Plenary Lectures
Org:
Rediet Abebe (University of California Berkley),
Richard Hoshino (Northeastern University),
Dimitris Koukoulopoulos (University of Montreal) and
Doina Precup (McGill University)
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PDF]
 REDIET ABEBE, University of California Berkley
What Can Algorithms Tell Us About Inequality? [PDF]

The dynamic nature of poverty presents a challenge in designing effective assistance policies. A significant gap in our understanding of poverty is related to the role of income shocks in triggering or perpetuating cycles of poverty. Such shocks can constitute unexpected expenses  such as a medical bill or a parking ticket  or an interruption to one’s income flow. Shocks have recently garnered increased public attention, in part due to prevalent evictions and food insecurity during the COVID19 pandemic. However, shocks do not play a corresponding central role in the design and evaluation of povertyalleviation programs.
To bridge this gap, we present a model of economic welfare that incorporates dynamic experiences with shocks and pose a set of algorithmic questions related to subsidy allocations. We then computationally analyze the impact of shocks on poverty using a longitudinal, surveybased dataset. We reveal insights about the multifaceted and dynamic nature of shocks and poverty. We discuss how these insights can inform the design of povertyalleviation programs and highlight directions at this emerging interface of algorithms, economics, and social work.
 RICHARD HOSHINO, Northeastern University
Creating Authentic Mathematical Experiences [PDF]

Several years ago, I published an oped in the Toronto Star newspaper, arguing that far too many of our students spend their formative years doing what no mathematician would call mathematics. Instead of providing high school students and undergraduate students with authentic mathematical experiences that develop their creativity and problemsolving skills, the majority of students receive a watereddown product, the equivalent of learning art using Paint By Numbers.
In this interactive presentation, I will share six stories of authentic mathematical experiences, three stories from my life as a student and three stories from my life as an educator. I will share the key characteristics of each story that led to transformational change in the learner, and explore how these stories might relate to each of our lives, as mathematicians and as mathematics educators.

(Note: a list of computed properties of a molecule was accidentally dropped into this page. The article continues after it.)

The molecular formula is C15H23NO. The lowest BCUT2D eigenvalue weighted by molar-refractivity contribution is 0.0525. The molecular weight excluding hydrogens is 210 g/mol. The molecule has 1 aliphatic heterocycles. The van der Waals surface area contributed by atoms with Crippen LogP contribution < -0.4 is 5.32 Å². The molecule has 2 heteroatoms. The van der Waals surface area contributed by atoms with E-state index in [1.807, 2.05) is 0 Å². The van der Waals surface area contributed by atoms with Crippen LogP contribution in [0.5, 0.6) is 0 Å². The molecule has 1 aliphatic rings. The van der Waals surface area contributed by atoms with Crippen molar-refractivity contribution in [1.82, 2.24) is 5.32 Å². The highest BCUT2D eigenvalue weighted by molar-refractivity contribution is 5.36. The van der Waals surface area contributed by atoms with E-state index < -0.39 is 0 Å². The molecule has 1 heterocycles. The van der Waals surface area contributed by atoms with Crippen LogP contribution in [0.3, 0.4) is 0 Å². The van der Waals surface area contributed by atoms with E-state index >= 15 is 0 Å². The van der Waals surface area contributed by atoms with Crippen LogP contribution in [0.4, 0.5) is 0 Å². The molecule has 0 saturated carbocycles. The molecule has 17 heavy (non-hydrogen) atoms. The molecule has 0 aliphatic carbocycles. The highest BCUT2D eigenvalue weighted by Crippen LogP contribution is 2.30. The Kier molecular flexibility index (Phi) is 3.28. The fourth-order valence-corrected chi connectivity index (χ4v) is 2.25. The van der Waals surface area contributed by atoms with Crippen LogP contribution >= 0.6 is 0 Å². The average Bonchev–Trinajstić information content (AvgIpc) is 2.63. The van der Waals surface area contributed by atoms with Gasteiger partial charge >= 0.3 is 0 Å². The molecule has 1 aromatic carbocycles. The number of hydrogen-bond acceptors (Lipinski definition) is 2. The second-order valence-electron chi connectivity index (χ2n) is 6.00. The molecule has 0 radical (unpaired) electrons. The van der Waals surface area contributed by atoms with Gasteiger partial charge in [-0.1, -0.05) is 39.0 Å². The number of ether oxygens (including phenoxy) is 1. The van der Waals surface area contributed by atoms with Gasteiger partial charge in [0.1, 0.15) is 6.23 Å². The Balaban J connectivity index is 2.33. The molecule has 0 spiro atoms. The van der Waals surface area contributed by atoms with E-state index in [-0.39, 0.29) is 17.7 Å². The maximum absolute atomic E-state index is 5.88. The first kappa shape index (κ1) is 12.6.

DIMITRIS KOUKOULOPOULOS, University of Montreal
Rational approximations of irrational numbers [PDF]

Given quantities $\Delta_1,\Delta_2,\dots\geqslant 0$, a fundamental problem in Diophantine approximation is to understand which irrational numbers $x$ have infinitely many reduced rational approximations $a/q$ such that $xa/q<\Delta_q$. Depending on the choice of $\Delta_q$ and of $x$, this question may be very hard. However, Duffin and Schaeffer conjectured in 1941 that if we assume a ``metric'' point of view, the question is governed by a simple zeroone law: writing $\varphi$ for Euler's totient function, we either have $\sum_{q=1}^\infty \varphi(q)\Delta_q=\infty$ and then almost all irrational numbers (in the Lebesgue sense) are approximable, or $\sum_{q=1}^\infty\varphi(q)\Delta_q<\infty$ and almost no irrationals are approximable. In this talk, I will present the history of the DuffinSchaeffer conjecture and the main ideas behind the recent work in collaboration with James Maynard that settled it.
 DOINA PRECUP, McGill University / Mila / DeepMind
On Hierarchical Reinforcement Learning [PDF]

Reinforcement Learning allows intelligent agents to learn by interacting with their environment over time and receiving rewards. Hierarchical Reinforcement Learning (HRL) approaches promise to provide more efficient solutions to sequential decision making problems, both in terms of statistical as well as computational efficiency. While this has been demonstrated empirically over time in a variety of tasks, theoretical results quantifying the benefits of such methods are still few and far between. In this talk, I will discuss the theoretical underpinnings of HRL in the framework of Markov and semiMarkov Decision Processes. I will describe the kind of structure in a Markov decision process which gives rise to efficient HRL methods. Specifically, we formalize the intuition that HRL can exploit repeating substructures. We show that, under reasonable assumptions, such algorithms can achieve statistical efficiency, as established through a finitetime regret bound, as well as nearoptimal and computationally efficient planning, using hierarchical models.